Stitching a story together is what Liz Pemberton does
LINDA KOEHLER/TIMES NEWS Liz Pemberton of Tobyhanna visits with Suzanne Werfleman's art students at Pleasant Valley Elementary School and shares with them her fabric pictures she made for her book based on a poem she wrote, "An Autumn Sunrise."
Some people tell a story through words. Others through song. Then there are people like Liz Pemberton of Tobyhanna who finds a unique way to tell a story. Liz creates a story through fabric. She is a fiber artist.
Known for her fabric collages, quilts and wall hangings, she has now added a new dimension to her art. She wrote a poem titled, "An Autumn Sunrise" in 2006. It is a peaceful poem of what she envisions when greeting an autumn sunrise. Then she created pictures out of fabric to tell the story of the poem. The end result is a beautiful book featuring the poem with 16 fabric pictures, titled "An Autumn Sunrise." She has had it self-published.
"It was a lot of hard work. The first time I saw it to proof it, I thought, 'It's amazing.'"
She dedicated it to her four children.
Liz shared this book and her fabric pictures with Suzanne Werfleman's art class students at Pleasant Valley Elementary School.
First she asked the children to close their eyes and she read the entire poem to them. When they opened their eyes, she read each page of the book and showed them the pictures.
She had several of the original fabric pictures to show the students. She explained that first she drew a picture, traced it and then traced it on a piece of muslim fabric. From that, she traced different parts of the picture on various pieces of fabric, cut them out and glued them to the muslim to create a fabric picture.
"I love to create in fabric," she says.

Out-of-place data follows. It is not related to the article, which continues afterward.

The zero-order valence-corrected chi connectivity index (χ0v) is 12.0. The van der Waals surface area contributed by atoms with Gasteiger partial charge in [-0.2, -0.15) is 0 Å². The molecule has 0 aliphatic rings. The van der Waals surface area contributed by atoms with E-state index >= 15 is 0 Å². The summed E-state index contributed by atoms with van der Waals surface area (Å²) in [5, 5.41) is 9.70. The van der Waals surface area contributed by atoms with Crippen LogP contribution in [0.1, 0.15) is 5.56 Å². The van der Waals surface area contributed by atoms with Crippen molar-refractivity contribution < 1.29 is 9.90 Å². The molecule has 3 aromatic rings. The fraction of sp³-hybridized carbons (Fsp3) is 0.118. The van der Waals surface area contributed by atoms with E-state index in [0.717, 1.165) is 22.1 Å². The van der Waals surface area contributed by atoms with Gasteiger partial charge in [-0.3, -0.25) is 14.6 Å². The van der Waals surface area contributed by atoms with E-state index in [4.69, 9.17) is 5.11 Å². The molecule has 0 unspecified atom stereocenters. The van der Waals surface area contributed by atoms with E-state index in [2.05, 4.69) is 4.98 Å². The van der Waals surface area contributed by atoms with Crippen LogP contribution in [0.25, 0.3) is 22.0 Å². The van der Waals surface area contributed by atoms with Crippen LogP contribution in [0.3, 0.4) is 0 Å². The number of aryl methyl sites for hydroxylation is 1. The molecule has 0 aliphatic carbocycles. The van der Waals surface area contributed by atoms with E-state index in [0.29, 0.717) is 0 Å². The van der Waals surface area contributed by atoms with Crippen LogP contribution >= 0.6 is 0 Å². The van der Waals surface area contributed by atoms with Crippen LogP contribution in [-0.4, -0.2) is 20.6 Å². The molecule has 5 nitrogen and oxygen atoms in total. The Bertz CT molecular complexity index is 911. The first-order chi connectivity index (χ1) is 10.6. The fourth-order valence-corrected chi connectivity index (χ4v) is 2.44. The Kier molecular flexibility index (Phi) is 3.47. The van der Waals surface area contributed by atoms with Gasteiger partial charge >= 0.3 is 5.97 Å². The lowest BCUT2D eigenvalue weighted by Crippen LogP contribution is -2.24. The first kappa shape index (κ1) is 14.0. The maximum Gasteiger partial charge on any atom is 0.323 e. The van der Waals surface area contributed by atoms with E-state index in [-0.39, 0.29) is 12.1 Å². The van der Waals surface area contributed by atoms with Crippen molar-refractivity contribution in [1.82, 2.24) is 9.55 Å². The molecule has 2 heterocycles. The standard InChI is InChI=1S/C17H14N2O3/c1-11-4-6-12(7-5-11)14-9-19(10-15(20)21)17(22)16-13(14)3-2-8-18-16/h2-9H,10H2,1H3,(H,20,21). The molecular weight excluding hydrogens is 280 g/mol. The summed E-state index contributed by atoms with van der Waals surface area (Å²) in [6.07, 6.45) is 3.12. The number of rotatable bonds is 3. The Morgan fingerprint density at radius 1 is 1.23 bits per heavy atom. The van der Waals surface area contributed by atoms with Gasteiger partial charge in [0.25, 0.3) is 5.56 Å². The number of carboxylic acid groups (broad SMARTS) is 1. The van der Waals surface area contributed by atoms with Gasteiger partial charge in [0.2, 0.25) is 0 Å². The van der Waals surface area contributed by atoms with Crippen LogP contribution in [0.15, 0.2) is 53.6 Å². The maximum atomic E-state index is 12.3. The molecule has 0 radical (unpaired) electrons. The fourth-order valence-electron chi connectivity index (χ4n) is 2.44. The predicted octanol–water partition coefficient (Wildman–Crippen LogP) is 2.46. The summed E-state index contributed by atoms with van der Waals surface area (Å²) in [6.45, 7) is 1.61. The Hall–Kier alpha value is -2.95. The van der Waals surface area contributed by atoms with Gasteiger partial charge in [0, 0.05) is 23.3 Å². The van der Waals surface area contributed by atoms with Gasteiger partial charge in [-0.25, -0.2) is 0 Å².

She loves bright, vibrant colors and patterns.
"Like most people, I am moved by color. Vibrant fabrics and the works of other African-American artists do influence my work tremendously."
She told the students that she loves collecting fabric and never throws away any scraps because they may be just the right size for something she will need in the future.
Most of her work is hand-stitched. She showed the children one of her wall hangings.
"I call this my 'Road Trip to Rhode Island.' I sewed by hand all these circles on it while taking and bringing home our daughter from her school, The College of Culinary Arts at Johnson and Wales University."
Liz has a background in drafting and has worked for many civil engineering companies. She started quilting in 1995 and began making fabric collages in 2002. She has one of her quilts featured in the national touring exhibition called "Textural Rhythms: Constructing The Jazz Tradition." Her quilt is called "So Jazzy."
Liz travels to different schools working as an 'Artist in Residence' where she helps create large murals for permanent installations, like the ones she has done for PVE in the past, as well as working with the youth in her community, teaching and demonstrating the fine art of quilting and collage.
"My textiles, quilts and collages are meant to be uplifting and to bring a sense of peace to everyone. I strive to convey meaning, symbolism, and truth through simplicity of form with every challenging piece of art that I create. With the help of God, I am doing just what I am called to do, to create beautiful art and to help other people do the same, especially children. Visual beauty is transforming enough, but a colorful quilt or collage enhances the lives of many."
Liz is currently working on a second fabric book, "Wonders of the World."
To view her work or find out more about her book, visit on-line wix.com/lizpemberton/textiles.